ink of yourself differently. But That's why it's a practice, because every day you wake up and you tell yourself a slightly more kind narrative about who you are and eventually you believe it. Most people make it up anyway. Like I said, the most powerful people that I've met, they're just making it up. Nobody knows what they're doing. I don't know what I'm doing, and what I wanna express with that is not that you can't trust me about certain things that I'm saying in this class, but that if I want to prove anything, it's that if you simply start and you just let yourself believe that it's possible that's going to take you way further than any technique or anything that I show you in this whole class. So if you take nothing else away, know that you just have to make it up because if you act like a leader, then people will follow you. That's what I started doing. I just said I know what I'm doing. I'm a resource, I know how to do art and I didn't know I don't have a degree in that E. I mean, I'm teaching you about fine art, which sounds really like highfalutin, doesn't it? But I don't have a degree in art. So should you believe me? Yes, because I'm telling you to because I'm confident that I know what I'm talking about. Confidence is all about understanding that leadership comes from just saying that you know what you're doing and then moving forward with that confidence. Famed confidence creates real confidence. That's true. I have watched it blossom and other people and in myself, if you could just act confident for 30 seconds, that's 30 seconds that you have practiced being confident and it's important. People often fail it, defining success in their lives because we have a skewed perception of what success looks like. And I have a really good secret to how to get around that. And my secret is that you have to celebrate every 100 not every million. So here's what I mean. When I first started on social media, I, like most people, wanted people to follow me. I have since become disgusted with that way of thinking, as probably many of us have. But I went on social media. I started a Facebook account and I was like, Oh my gosh, I really hope that, like by the end of a year, I could get 100 people to follow me. And when I reached that milestone, I went out to dinner and I celebrated and I was so excited. And then the next 100 I celebrated, and then it turned into I was eating way too many cookies and I had to stop celebrating every 100 eventually that turned into a million. But I celebrated every 100. Instead of feeling discouraged that I wasn't at a million, I celebrated every 100. This is where most people fail is not celebrating every single little success because they are worthy of celebration. And when you draw attention to the good things, it makes you focus on the good things. When you draw attention to the bad things, you focus on the bad things, so we have to create positive reinforcement from within. We have to be the ones to do that. Don't rely on your friend or your partner or an audience to give you that validation that we are all searching for. Let it come from within. If you grow easily frustrated by not gaining a lot, then you're probably never going to gain a lot because that frustration festers in you. It grows. It becomes something insurmountable because you're so upset with yourself for not achieving more. This is why people fail at defining success because we focus on the wrong things that don't make us successful. I want to share with you a few of my Siri's that I've made to round out this segment. And I also want to point out that there are lots of downloads that you can get with this class. So, um, I have worksheets galore and you can download them and follow along. So if you hear me saying something and you can fill out a worksheet to correspond, to, go ahead and do that after every segment, see if you can work this out on your own for what we're talking about here, Um, I want to show you some of the Siri's that I've made and to make a very important point about that. One of the things that I want to make a point about is that sometimes a Siri's doesn't have to be an actual Siri's. I have had works in galleries where they have said what should we call this Siri's. I'm like it's not a Siri's and they're like, I don't care. Make it up. It looks like it could be a Siri's. So your work, if it's coherent enough, could be a Siri's after you've already made it. So a Siri's doesn't necessarily have to be meditated and planned, but I want to encourage you to do that for the sake of this class and moving forward. So this is the very first Siri's that I ever made. I did not know that I was making a Siri's when I did it. I just started making stuff So you can see here lying on the train tracks, which I do not recommend anybody do. Please listen to me. No train tracks. This was before I was trained and how to not die. So don't do train tracks anyway. These air some of the images from my very first Siri's that I later titled Small Deaths and these air all images that I took around my like where I grew up in in Pennsylvania, around my apartment, um, against my blank walls, and I began what I like to call the stuffing myself in tiny places. Phase where I realized that I was not a model and I would never be a model. As's faras traditional models go. I'm just little tiny me and I am quite tiny. So I thought, What can I do that models can't dio I can fit in tiny places, So I did and I fit in lots of tiny places and it was really fun. And I made all these images because I just liked it. I didn't have a plan. I just I just really enjoyed this process. And what you see here are examples of, perhaps not the most cohesive Siri's, but images that go together because they're all me laying dead in different places. Yeah, we're going to talk about shock value, so don't worry. That's coming. The next Siri's that I put together after the fact not realizing that I was making a Siri's is called in the kitchen, featuring some of the same images that you already saw. And these are all images. You guessed it shot in a kitchen. See, I was really good at titling things, huh? And then, after my in the kitchen, Siri's I created my sack, Siri's, which was all fabric draped across women in different ways. Um, and that was perhaps my most fun, Siri's and the Siri's that I have enjoyed doing the most. Perhaps which brings me to my very first Siri's that I ever made, intentionally with the intent of it being a Siri's. And I actually made this Siri's. After I got that review telling me that I wasn't a real artist, I was like, Let me show you. So I made a Siri's and I built four walls, and I created all this stuff inside the room, and I made this Siri's called Fourth wall and, um, that lead. Then a few years later, to my most recent Siri's called Begin Again, which is all about identity, and we'll talk about this later. And this Siri's was one of my more cohesive Syriza's. Well, you can see the difference between the Siri's that weren't Siri's and the Siri's that were Siri's, you know what I mean. They were intentional, and they look intentional, and we're gonna talk a lot about how that is why that is and why that's important now. This is my most recent Siri's, and I want to give a slight trigger warning here because some of this content is graphic on do you might feel uncomfortable looking at it. The Siri's is about death and grief. It's called Samsara because that word means the cycle of life that all living, living things endure from birth to death. And I think it's really beautiful, but also kind of graphic. And this is the series that I'm working on now, trying to de stigmatize death and grief and how we internalize that and how we talk about it. So that's what we're looking at here. I think that it's really important that we focus on not only creating a cohesive body of work, but on the internal work that it takes to recognize what needs to come out of us right now. What needs to come out of us right now because something in our lives is culminated to this point and something is going to be expelled because of it. I started creating about death, and that's what I loved. For whatever reason, whatever triggered that in me, I loved it. It brought me joy. And then, at some point in my timeline, I lost that. But now I'm back to it. So my newest series is called Samsara. We're going to create images for that Siri's during this class, so hopefully you can see a little glimpse into that thought process of how to continuous Siri's. And up next we're going to talk about conceptualization, so join me for that.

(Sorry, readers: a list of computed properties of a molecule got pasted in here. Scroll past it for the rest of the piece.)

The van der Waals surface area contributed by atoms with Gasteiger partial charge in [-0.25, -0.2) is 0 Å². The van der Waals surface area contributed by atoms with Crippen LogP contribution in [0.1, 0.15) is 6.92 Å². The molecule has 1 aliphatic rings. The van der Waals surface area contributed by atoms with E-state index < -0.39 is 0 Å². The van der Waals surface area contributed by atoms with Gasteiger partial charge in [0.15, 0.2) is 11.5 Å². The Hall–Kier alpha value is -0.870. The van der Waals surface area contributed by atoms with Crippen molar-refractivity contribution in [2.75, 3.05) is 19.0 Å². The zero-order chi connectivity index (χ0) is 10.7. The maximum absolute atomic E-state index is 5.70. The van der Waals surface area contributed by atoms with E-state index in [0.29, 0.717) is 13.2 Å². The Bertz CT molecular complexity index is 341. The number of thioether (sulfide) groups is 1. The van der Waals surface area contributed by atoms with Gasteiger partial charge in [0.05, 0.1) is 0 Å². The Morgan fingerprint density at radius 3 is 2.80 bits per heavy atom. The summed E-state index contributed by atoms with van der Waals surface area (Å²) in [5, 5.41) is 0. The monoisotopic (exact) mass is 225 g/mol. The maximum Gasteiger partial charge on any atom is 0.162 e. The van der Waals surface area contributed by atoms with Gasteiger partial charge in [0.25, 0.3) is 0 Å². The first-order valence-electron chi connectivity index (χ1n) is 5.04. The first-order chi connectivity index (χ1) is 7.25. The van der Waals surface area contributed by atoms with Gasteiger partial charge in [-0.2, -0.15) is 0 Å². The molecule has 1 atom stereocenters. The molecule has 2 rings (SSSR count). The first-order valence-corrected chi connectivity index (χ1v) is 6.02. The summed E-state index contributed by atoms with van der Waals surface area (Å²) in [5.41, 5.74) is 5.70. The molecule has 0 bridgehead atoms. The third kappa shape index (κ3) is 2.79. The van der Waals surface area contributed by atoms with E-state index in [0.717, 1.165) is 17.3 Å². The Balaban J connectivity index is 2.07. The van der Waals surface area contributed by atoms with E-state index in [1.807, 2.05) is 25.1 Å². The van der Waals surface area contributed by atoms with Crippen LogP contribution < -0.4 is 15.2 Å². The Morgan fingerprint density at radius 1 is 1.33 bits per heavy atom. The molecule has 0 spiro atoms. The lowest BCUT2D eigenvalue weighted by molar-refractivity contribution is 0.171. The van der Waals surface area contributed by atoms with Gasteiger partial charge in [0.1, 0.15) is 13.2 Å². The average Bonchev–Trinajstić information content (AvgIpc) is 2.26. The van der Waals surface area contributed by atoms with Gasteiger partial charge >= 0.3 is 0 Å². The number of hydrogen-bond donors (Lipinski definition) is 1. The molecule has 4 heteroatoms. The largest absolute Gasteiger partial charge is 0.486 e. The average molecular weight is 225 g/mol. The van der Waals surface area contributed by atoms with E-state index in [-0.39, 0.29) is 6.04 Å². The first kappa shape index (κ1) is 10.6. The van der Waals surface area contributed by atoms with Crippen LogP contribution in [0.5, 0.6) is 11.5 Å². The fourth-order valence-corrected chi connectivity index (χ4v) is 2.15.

Class Description